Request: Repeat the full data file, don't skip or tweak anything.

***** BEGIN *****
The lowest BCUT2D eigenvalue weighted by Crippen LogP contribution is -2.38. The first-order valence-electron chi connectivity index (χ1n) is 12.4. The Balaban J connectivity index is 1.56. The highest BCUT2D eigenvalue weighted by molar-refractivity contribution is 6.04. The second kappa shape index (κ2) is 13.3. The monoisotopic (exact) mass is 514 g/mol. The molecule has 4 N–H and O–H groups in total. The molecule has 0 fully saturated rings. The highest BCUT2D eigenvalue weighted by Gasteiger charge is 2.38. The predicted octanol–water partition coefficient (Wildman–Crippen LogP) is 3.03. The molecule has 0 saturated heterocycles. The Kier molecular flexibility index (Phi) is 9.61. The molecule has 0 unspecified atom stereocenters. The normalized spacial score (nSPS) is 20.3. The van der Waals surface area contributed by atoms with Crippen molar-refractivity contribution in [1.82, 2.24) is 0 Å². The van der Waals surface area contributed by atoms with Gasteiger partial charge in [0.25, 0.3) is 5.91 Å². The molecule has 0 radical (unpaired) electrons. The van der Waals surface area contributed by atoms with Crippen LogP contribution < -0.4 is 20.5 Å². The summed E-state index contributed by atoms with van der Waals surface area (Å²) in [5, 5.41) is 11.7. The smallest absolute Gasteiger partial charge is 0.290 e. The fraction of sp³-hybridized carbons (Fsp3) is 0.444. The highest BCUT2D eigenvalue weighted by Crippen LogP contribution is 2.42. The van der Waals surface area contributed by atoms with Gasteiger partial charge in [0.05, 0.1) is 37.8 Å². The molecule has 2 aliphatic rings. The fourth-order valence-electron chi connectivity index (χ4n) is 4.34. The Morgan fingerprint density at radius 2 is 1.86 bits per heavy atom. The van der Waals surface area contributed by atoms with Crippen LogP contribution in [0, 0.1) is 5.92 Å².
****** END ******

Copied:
The lowest BCUT2D eigenvalue weighted by Crippen LogP contribution is -2.38. The first-order valence-electron chi connectivity index (χ1n) is 12.4. The Balaban J connectivity index is 1.56. The highest BCUT2D eigenvalue weighted by molar-refractivity contribution is 6.04. The second kappa shape index (κ2) is 13.3. The monoisotopic (exact) mass is 514 g/mol. The molecule has 4 N–H and O–H groups in total. The molecule has 0 fully saturated rings. The highest BCUT2D eigenvalue weighted by Gasteiger charge is 2.38. The predicted octanol–water partition coefficient (Wildman–Crippen LogP) is 3.03. The molecule has 0 saturated heterocycles. The Kier molecular flexibility index (Phi) is 9.61. The molecule has 0 unspecified atom stereocenters. The normalized spacial score (nSPS) is 20.3. The van der Waals surface area contributed by atoms with Crippen molar-refractivity contribution in [1.82, 2.24) is 0 Å². The van der Waals surface area contributed by atoms with Gasteiger partial charge in [0.25, 0.3) is 5.91 Å². The molecule has 0 radical (unpaired) electrons. The van der Waals surface area contributed by atoms with Crippen LogP contribution < -0.4 is 20.5 Å². The summed E-state index contributed by atoms with van der Waals surface area (Å²) in [5, 5.41) is 11.7. The smallest absolute Gasteiger partial charge is 0.290 e. The fraction of sp³-hybridized carbons (Fsp3) is 0.444. The highest BCUT2D eigenvalue weighted by Crippen LogP contribution is 2.42. The van der Waals surface area contributed by atoms with Gasteiger partial charge in [0.05, 0.1) is 37.8 Å². The molecule has 2 aliphatic rings. The fourth-order valence-electron chi connectivity index (χ4n) is 4.34. The Morgan fingerprint density at radius 2 is 1.86 bits per heavy atom. The van der Waals surface area contributed by atoms with Crippen LogP contribution in [0, 0.1) is 5.92 Å².